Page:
Mapping Rugby – Where sport, art and history colourfully collide.

Rugby is a place I have never been to. Of course, I’ve heard of the game of Rugby, although, with shame, I can’t say I’ve ever bothered to understand it.  I’ve also heard of the iconic Rugby School, one of the most historic and expensive establishments from which you can receive an English education. Both the school and sport have their birthplace in the town that also boasts a strong industrial heritage. In Rugby, some had hands made hard by labour – building steam engines or working on the canal system. And some had hands that were soft and only touched by the privilege and games of the traditional upper classes. This is a post about trying to bring all these diverse elements together in a map and attempting to do so with a very restrictive colour palette.

I took the call from Rugby Art Gallery with curiosity, commissioning me to create a couple of maps showing a trail of public art. A new map always gives me the chance to explore a place and understand its own peculiar culture. Just as the history of the town weaves privilege with labour, the trail features artwork glorifying the wealthy sons of Rugby and also artwork made by the everyday people themselves – by school children, by offender teams, by youth clubs. Pompous bronze effigies in municipal parks face up to peeling murals in canal underpasses providing an interesting cultural contrast.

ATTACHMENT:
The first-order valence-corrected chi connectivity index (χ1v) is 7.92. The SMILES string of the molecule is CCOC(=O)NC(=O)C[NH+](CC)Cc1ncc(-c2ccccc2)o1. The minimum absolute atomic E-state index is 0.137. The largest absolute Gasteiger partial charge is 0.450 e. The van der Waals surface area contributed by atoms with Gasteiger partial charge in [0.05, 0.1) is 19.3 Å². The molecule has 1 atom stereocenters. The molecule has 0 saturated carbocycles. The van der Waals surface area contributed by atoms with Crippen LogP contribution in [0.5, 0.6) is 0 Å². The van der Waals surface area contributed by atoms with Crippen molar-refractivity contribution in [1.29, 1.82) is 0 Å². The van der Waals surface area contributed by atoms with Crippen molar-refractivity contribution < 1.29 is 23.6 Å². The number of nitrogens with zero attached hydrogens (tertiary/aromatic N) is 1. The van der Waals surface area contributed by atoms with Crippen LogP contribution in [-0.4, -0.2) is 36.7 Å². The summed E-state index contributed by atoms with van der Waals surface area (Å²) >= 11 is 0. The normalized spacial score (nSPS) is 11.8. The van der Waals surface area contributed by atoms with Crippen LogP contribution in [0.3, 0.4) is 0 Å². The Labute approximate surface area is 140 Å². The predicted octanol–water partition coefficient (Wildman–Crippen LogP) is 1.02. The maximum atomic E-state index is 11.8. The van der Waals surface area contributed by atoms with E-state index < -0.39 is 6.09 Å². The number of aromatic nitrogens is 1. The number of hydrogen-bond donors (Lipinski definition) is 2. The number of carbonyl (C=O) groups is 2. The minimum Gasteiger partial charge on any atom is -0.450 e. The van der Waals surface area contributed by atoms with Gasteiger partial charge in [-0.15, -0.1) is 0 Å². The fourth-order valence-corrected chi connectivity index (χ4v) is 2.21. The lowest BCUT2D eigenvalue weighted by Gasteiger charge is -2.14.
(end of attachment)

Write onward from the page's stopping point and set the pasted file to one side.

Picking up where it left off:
Regardless, almost every piece reflects that rich mix of town history, culture and sport.  Stories of industrial past are shown in the carved brick mural on North Street – cement works loom and loaded canal barges lumber.  Cultural heritage crackles in the monument to war poet Rupert Brooke. The sporting story of Rugby appears in a brightly painted mural under a canal bridge showing pink legged players and madly cheering supporters…

Restrictions sometimes create an enjoyable challenge and for this commission, I was given a brand palette to work with.  If I’m honest, I found the brash cyan, majenta, slate grey and green of the logo difficult, but it pushed me to explore a set of colours I wouldn’t usually choose. I toned them down eventually so the maps could be more easily read and the eye wasn’t zinging crazily from one bright colour to the next.

The palette works best on the map cover, I think. A pale lemon is woven into some misty greens and blues, straight off the Oxford canal and dotted with the pink of the ornamental cherry trees found in Caldecott Park. The greys and blacks of the cement works and iron bridges zig-zag their way up to the title panel. The hand lettering is wrought in the original eyepopping colours. A mixture of handpainting and drawing combined with a flat pouring of Photoshop paintpot gives the project a contemporary look, despite all the historical stories colouring each map.

Although, as I said, I’ve never been to Rugby, it was a great pleasure to remotely explore the town and learn so much more about it. It seems like a place precariously balancing many different worlds and still managing to celebrate a shared cultural heritage. Hopefully I managed to show that celebration of people in the maps too, weaving Rugby’s artistic, sporting and historical stories together, knitting them into the tangle of streets and gardens and knotting them fast in a riot of colour.

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